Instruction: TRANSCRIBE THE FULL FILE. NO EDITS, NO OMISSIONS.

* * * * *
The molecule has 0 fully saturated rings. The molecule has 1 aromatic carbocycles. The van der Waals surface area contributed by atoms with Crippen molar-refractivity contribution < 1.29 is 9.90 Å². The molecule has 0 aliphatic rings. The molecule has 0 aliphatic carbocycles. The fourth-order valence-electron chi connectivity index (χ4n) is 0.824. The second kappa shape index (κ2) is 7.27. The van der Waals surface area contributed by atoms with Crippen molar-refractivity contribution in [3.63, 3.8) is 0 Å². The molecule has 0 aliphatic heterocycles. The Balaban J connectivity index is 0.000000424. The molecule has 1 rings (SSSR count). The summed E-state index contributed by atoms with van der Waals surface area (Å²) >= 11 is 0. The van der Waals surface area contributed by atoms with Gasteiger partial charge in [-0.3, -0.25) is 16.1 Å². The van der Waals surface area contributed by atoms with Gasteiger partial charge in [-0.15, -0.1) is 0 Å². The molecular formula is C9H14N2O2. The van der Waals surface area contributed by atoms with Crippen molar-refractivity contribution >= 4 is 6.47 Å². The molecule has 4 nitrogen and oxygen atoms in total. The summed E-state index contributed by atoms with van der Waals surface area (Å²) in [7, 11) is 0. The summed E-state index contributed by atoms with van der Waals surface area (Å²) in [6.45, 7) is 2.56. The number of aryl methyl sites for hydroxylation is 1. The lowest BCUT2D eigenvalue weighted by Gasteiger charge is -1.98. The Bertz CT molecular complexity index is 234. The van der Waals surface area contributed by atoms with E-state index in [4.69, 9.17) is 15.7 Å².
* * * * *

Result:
The molecule has 0 fully saturated rings. The molecule has 1 aromatic carbocycles. The van der Waals surface area contributed by atoms with Crippen molar-refractivity contribution < 1.29 is 9.90 Å². The molecule has 0 aliphatic rings. The molecule has 0 aliphatic carbocycles. The fourth-order valence-electron chi connectivity index (χ4n) is 0.824. The second kappa shape index (κ2) is 7.27. The van der Waals surface area contributed by atoms with Crippen molar-refractivity contribution in [3.63, 3.8) is 0 Å². The molecule has 0 aliphatic heterocycles. The Balaban J connectivity index is 0.000000424. The molecule has 1 rings (SSSR count). The summed E-state index contributed by atoms with van der Waals surface area (Å²) >= 11 is 0. The van der Waals surface area contributed by atoms with Gasteiger partial charge in [-0.3, -0.25) is 16.1 Å². The van der Waals surface area contributed by atoms with Gasteiger partial charge in [-0.15, -0.1) is 0 Å². The molecular formula is C9H14N2O2. The van der Waals surface area contributed by atoms with Crippen molar-refractivity contribution >= 4 is 6.47 Å². The molecule has 4 nitrogen and oxygen atoms in total. The summed E-state index contributed by atoms with van der Waals surface area (Å²) in [7, 11) is 0. The summed E-state index contributed by atoms with van der Waals surface area (Å²) in [6.45, 7) is 2.56. The number of aryl methyl sites for hydroxylation is 1. The lowest BCUT2D eigenvalue weighted by Gasteiger charge is -1.98. The Bertz CT molecular complexity index is 234. The van der Waals surface area contributed by atoms with E-state index in [4.69, 9.17) is 15.7 Å².